Heart rate control
You may be prescribed medications to control your heart rate and restore it to a normal rate. Heart rate control can be achieved through several medications.
The medication digoxin (Lanoxin) may control heart rate at rest, but not as well during activity. Most people require additional or alternative medications, such as calcium channel blockers or beta blockers.
Beta blockers may cause side effects such as worsening of heart failure and low blood pressure (hypotension). Calcium channel blockers can also cause side effects, and may need to be avoided if you have heart failure or low blood pressure.
Other surgical and catheter procedures
Sometimes medications or cardioversion to control atrial fibrillation doesn't work. In those cases, your doctor may recommend a procedure to destroy the area of heart tissue that's causing the erratic electrical signals and restore your heart to a normal rhythm. These options can include:
Catheter ablation. In many people who have atrial fibrillation and an otherwise normal heart, atrial fibrillation is caused by rapidly discharging triggers, or "hot spots." These hot spots are like abnormal pacemaker cells that fire so rapidly that the upper chambers of your heart quiver instead of beating efficiently.
In catheter ablation, a doctor inserts long, thin tubes (catheters) into your groin and guides them through blood vessels to your heart. Electrodes at the catheter tips can use radiofrequency energy, extreme cold (cryotherapy) or heat to destroy these hot spots, scarring the tissue so that the erratic signals are normalized. This corrects the arrhythmia without the need for medications or implantable devices.
Surgical maze procedure. The maze procedure is conducted during an open-heart surgery. Using a scalpel, doctors create several precise incisions in the upper chambers of your heart to create a pattern of scar tissue. Because scar tissue doesn't carry electricity, it interferes with stray electrical impulses that cause atrial fibrillation. Radiofrequency or cryotherapy also can be used to create the scars, and there are several variations of the surgical maze technique.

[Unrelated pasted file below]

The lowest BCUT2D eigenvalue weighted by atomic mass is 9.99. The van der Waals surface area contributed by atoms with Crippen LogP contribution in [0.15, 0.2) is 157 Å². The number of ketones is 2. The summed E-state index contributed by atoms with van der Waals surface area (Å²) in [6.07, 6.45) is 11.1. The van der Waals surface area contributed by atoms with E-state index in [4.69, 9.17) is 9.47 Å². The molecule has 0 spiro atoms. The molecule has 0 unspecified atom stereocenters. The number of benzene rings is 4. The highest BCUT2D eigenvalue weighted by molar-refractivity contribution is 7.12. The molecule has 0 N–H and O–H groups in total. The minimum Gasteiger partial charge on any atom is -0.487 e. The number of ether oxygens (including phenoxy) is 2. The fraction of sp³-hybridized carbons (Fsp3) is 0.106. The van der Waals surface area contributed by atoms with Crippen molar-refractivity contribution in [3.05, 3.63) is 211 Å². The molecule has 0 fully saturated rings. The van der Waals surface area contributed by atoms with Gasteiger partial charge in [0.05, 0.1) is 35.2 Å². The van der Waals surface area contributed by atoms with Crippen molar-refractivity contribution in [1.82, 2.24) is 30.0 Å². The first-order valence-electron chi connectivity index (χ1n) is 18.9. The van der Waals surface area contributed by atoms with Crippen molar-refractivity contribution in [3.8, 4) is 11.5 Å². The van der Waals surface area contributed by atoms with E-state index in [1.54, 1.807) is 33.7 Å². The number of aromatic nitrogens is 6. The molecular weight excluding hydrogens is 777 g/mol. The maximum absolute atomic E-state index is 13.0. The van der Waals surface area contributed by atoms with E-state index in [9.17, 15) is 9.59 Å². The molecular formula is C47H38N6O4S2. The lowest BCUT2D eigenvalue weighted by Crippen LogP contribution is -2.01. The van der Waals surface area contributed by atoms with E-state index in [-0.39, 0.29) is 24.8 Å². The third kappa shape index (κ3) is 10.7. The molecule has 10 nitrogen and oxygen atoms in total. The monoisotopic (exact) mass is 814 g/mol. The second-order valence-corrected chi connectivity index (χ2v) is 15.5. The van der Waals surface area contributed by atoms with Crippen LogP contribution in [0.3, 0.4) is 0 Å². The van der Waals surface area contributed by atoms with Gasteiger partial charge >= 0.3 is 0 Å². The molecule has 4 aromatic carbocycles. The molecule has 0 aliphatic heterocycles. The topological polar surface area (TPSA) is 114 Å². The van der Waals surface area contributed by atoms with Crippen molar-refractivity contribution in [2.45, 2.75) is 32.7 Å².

The procedure has a high success rate, but atrial fibrillation may recur. Some people may need catheter ablation or other treatment if atrial fibrillation recurs.
Also, because the procedure usually requires open-heart surgery, it's generally reserved for people who don't respond to other treatments or when it can be done during other necessary heart surgery, such as coronary artery bypass surgery or heart valve repair.
- Atrioventricular (AV) node ablation. If medications don't work, or you have side effects, AV node ablation may be another option. The procedure involves applying radiofrequency energy to the pathway connecting the upper and lower chambers of your heart (AV node) through a long, thin tube (catheter) to destroy this small area of tissue.
The procedure prevents the atria from sending electrical impulses to the ventricles. The atria continue to fibrillate, though, and anticoagulant medication is still required. A pacemaker is then implanted to establish a normal rhythm. After AV node ablation, you'll need to continue to take blood-thinning medications to reduce the risk of stroke, because your heart rhythm is still in atrial fibrillation.
Preventing blood clots
Many people with atrial fibrillation or those who are undergoing certain treatments for atrial fibrillation are at especially high risk of blood clots that can lead to stroke. The risk is even higher if other heart disease is present along with atrial fibrillation. Your doctor may prescribe blood-thinning medications (anticoagulants) such as:
- Warfarin (Coumadin). Warfarin may be prescribed to prevent blood clots. If you're prescribed warfarin, carefully follow your doctor's instructions on taking it. Warfarin is a powerful medication that can have dangerous side effects. You'll need to have regular blood tests to monitor warfarin's effects.
Newer anticoagulants. Several newer blood-thinning medications (anticoagulants) are available. These medications are shorter acting than warfarin and don't require monitoring. It's very important to take these medications exactly as prescribed. You shouldn't take the newer anticoagulants if you have a mechanical heart valve.
Dabigatran (Pradaxa) is an anticoagulant medication that's as effective as warfarin at preventing blood clots that can lead to strokes, and doesn't require blood tests to make sure you're getting the proper dose.
Rivaroxaban (Xarelto) is another anticoagulant medication that's as effective as warfarin for preventing strokes. Rivaroxaban is a once-daily medication.
Apixaban (Eliquis) is another anticoagulant medication that's as effective as warfarin for preventing strokes.
Talk to your doctor about taking one of these newer anticoagulants as an alternative to warfarin if you're concerned about your risk of stroke. Follow your doctor's dosing instructions carefully and don't stop taking any of these medications without talking to your doctor first.
Many people have spells of atrial fibrillation and don't even know it — so you may need lifelong anticoagulants even after your rhythm has been restored to normal.
Jul. 18, 2014
See more In-depth
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- What is catheter ablation? National Heart, Lung, and Blood Institute. http://www.nhlbi.nih.gov/health/health-topics/topics/ablation/. Accessed Feb. 20, 2014.
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